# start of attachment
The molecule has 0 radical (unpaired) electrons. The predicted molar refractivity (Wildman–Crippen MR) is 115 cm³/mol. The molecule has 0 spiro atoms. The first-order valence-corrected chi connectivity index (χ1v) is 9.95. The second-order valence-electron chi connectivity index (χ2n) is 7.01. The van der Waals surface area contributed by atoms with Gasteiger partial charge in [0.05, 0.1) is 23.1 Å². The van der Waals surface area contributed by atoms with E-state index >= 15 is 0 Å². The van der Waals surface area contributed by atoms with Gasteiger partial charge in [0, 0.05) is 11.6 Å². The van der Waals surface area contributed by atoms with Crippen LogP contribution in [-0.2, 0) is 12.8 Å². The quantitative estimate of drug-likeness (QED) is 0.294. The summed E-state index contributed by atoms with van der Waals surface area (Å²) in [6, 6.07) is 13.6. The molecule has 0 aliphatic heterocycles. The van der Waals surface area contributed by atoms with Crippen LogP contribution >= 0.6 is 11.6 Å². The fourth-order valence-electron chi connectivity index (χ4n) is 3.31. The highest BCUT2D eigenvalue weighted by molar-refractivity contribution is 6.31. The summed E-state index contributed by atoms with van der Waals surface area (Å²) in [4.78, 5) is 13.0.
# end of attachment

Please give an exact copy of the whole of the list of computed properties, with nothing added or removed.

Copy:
The molecule has 0 radical (unpaired) electrons. The predicted molar refractivity (Wildman–Crippen MR) is 115 cm³/mol. The molecule has 0 spiro atoms. The first-order valence-corrected chi connectivity index (χ1v) is 9.95. The second-order valence-electron chi connectivity index (χ2n) is 7.01. The van der Waals surface area contributed by atoms with Gasteiger partial charge in [0.05, 0.1) is 23.1 Å². The van der Waals surface area contributed by atoms with E-state index >= 15 is 0 Å². The van der Waals surface area contributed by atoms with Gasteiger partial charge in [0, 0.05) is 11.6 Å². The van der Waals surface area contributed by atoms with Crippen LogP contribution in [-0.2, 0) is 12.8 Å². The quantitative estimate of drug-likeness (QED) is 0.294. The summed E-state index contributed by atoms with van der Waals surface area (Å²) in [6, 6.07) is 13.6. The molecule has 0 aliphatic heterocycles. The van der Waals surface area contributed by atoms with Crippen LogP contribution >= 0.6 is 11.6 Å². The fourth-order valence-electron chi connectivity index (χ4n) is 3.31. The highest BCUT2D eigenvalue weighted by molar-refractivity contribution is 6.31. The summed E-state index contributed by atoms with van der Waals surface area (Å²) in [4.78, 5) is 13.0.